NTI-100
‘Big Gets Bigger and Faster’
The largest circuit board fabricators are pulling away from the rest of the market. by Dr. Hayao Nakahara
This is the 25th NTI-100 report. The author cannot believe he has done NTI-100 such a long time. As years go by, it becomes more difficult to accurately record revenue data of privately owned PCB fabricators, and there are many. As a result, the data of about one-fifth of the top PCB companies are questionable. Nevertheless, it is interesting to see the revenue trend.

As usual, data compiled by trade organizations and with the assistance of many of the author’s friends around the globe were vital to completing this report. He expresses his gratitude to all who helped. Any errors are strictly his responsibility.

The 2020 average exchange rate conversion of revenue from local currencies to the US dollar was made using the exchange rates listed in Table 1. Since various organizations and individuals seem to use slightly different rates, the results may differ but only slightly.

It is impossible for one person (the author) to get an accurate number of PCB fabricators and factories worldwide. Table 2 is the best he could come up with. European figures are based on his old industry friend, Michael Gasch.

China is home to approximately 55% of the world’s PCB makers. That figure includes about 150 foreign transplants, however. For example, there are about 100 Taiwan-owned fabricators, some of which do not have plants in Taiwan. Japan has about 20 fabricators in China. The US has three; Europe has several; and Southeast Asian countries have several.

Table 1. Average Exchange Rates vs. US$1, 2014-20
table displaying Average Exchange Rates vs. US$1, 2014-20
Table 2. Global Number of PCB Fabricators and Factories (Estimated in March 2020)
table displaying Global Number of PCB Fabricators and Factories (Estimated in March 2020)
In mid-1980, Europe had over 1,400 fabricators, according to Gasch. The US had 780 and Japan about 250 in 2000. The numbers in the US and Japan decreased through closures and M&As. Assuming 150 foreign fabs operating in China, it is necessary to subtract 150 from the world total of 2,247. That brings the total number of fabricators in the world to about 2,100. Chinese “nationals” make up 1,100 (1,250 minus 150). Since many large fabricators have multiple factories, the total number of factories worldwide is estimated to be about 2,700.

These figures may provide interesting insight later.

The capital investment payoff. In compiling the annual NTI-100, the author found 128 fabricators had revenue of $100 million or more in 2020. In 2019, there were 122 such companies, with a total output of $62.3 billion. In 2020, the total revenue of that cohort was $68.8 billion, an increase of 10.3%, although the number of fabricators in these two years is different.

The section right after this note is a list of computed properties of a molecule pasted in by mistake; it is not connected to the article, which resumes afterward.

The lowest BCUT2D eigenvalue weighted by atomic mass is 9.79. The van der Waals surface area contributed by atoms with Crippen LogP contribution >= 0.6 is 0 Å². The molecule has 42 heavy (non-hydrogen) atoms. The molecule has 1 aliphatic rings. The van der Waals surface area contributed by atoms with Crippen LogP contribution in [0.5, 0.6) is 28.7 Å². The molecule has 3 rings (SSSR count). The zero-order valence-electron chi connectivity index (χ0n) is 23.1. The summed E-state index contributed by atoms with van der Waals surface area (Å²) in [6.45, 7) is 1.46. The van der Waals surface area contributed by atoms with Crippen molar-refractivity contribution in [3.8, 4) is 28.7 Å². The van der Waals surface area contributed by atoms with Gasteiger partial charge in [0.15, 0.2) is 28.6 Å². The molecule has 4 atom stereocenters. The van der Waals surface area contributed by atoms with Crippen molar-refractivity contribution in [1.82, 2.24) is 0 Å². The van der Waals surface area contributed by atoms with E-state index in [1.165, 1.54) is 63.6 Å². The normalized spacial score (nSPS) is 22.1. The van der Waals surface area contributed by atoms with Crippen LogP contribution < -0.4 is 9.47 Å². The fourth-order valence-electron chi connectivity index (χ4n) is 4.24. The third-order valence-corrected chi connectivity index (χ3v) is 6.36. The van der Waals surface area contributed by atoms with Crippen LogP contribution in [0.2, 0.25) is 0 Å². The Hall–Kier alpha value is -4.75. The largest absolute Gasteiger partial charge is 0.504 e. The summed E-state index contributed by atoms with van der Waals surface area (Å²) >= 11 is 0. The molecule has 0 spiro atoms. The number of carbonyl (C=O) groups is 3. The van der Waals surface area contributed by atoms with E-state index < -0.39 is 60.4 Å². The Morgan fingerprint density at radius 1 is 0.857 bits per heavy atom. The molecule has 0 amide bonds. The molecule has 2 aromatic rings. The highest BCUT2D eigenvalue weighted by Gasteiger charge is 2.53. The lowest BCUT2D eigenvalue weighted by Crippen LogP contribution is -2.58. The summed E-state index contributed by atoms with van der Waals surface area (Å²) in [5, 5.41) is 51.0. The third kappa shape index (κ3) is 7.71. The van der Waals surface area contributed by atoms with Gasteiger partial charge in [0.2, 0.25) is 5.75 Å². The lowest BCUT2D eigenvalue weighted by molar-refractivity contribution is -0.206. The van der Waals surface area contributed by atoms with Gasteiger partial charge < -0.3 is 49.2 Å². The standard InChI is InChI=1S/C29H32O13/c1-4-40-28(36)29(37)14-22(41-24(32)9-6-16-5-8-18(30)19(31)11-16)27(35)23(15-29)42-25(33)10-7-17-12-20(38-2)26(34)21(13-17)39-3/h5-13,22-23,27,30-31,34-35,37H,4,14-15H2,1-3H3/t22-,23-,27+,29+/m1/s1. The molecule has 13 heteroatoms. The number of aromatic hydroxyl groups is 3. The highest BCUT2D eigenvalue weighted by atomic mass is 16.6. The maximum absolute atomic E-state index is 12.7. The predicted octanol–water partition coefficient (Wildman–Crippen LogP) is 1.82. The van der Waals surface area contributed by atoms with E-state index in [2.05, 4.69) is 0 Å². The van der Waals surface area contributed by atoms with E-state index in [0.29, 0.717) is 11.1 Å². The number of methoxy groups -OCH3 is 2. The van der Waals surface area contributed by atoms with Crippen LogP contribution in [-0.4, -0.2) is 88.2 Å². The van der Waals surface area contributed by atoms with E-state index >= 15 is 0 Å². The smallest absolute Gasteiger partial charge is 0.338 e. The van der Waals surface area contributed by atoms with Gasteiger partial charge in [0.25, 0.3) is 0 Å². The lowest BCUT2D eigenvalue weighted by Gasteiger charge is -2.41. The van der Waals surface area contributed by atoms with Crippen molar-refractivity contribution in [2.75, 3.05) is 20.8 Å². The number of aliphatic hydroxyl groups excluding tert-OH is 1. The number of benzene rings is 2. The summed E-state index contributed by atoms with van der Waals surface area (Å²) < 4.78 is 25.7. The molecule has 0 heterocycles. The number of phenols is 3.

One trend of note is big gets bigger and faster. Like semiconductor production, PCBs are a capital-intensive industry. As a fabricator grows, its ability to invest more makes it bigger and faster. You may see this trend from the upper echelon of these firms.

Table 3. NTI-100 2020 Summary by Country
table displaying NTI-100 2020 Summary by Country
Table 4. 2020 Top Fabricator Analysis
table displaying 2020 Top Fabricator Analysis
By region, China’s revenue grew 14.5% year-over-year, while its number of entries in the NTI-100 increased by four companies to 56 in 2020 (TABLE 3). The output of Chinese nationals is rapidly approaching that of Taiwan. South Korea’s strong growth came from IC substrates and flex printed circuits (FPCs), largely in Vietnam. Japan grew but only by a small amount compared to the Chinese and Koreans. Starting in 2021, Japan’s output is expected to grow rapidly on the back of several billion dollars ($4+ billion) in investment over the next few years to expand IC substrate production there.

The US saw negative growth because TTM Technologies sold its mobility business to AMK Meadville in 2020 (for $550 million). Europe’s gains come mainly from the growth of AT&S. Southeast Asian fabricators grew on the strength of KCE, MFS and Gul Technology. Taiwan fabs were mixed. IC substrate makers did well, but those engaged mainly in automotive PCB did poorly in general. Motherboard makers for PCs, tablets, wearables and smartphones did well.

Table 3. NTI-100 2020 Summary by Country
table displaying NTI-100 2020 Summary by Country
Table 4. 2020 Top Fabricator Analysis
table displaying 2020 Top Fabricator Analysis
By region, China’s revenue grew 14.5% year-over-year, while its number of entries in the NTI-100 increased by four companies to 56 in 2020 (TABLE 3). The output of Chinese nationals is rapidly approaching that of Taiwan. South Korea’s strong growth came from IC substrates and flex printed circuits (FPCs), largely in Vietnam. Japan grew but only by a small amount compared to the Chinese and Koreans. Starting in 2021, Japan’s output is expected to grow rapidly on the back of several billion dollars ($4+ billion) in investment over the next few years to expand IC substrate production there.

The US saw negative growth because TTM Technologies sold its mobility business to AMK Meadville in 2020 (for $550 million). Europe’s gains come mainly from the growth of AT&S. Southeast Asian fabricators grew on the strength of KCE, MFS and Gul Technology. Taiwan fabs were mixed. IC substrate makers did well, but those engaged mainly in automotive PCB did poorly in general. Motherboard makers for PCs, tablets, wearables and smartphones did well.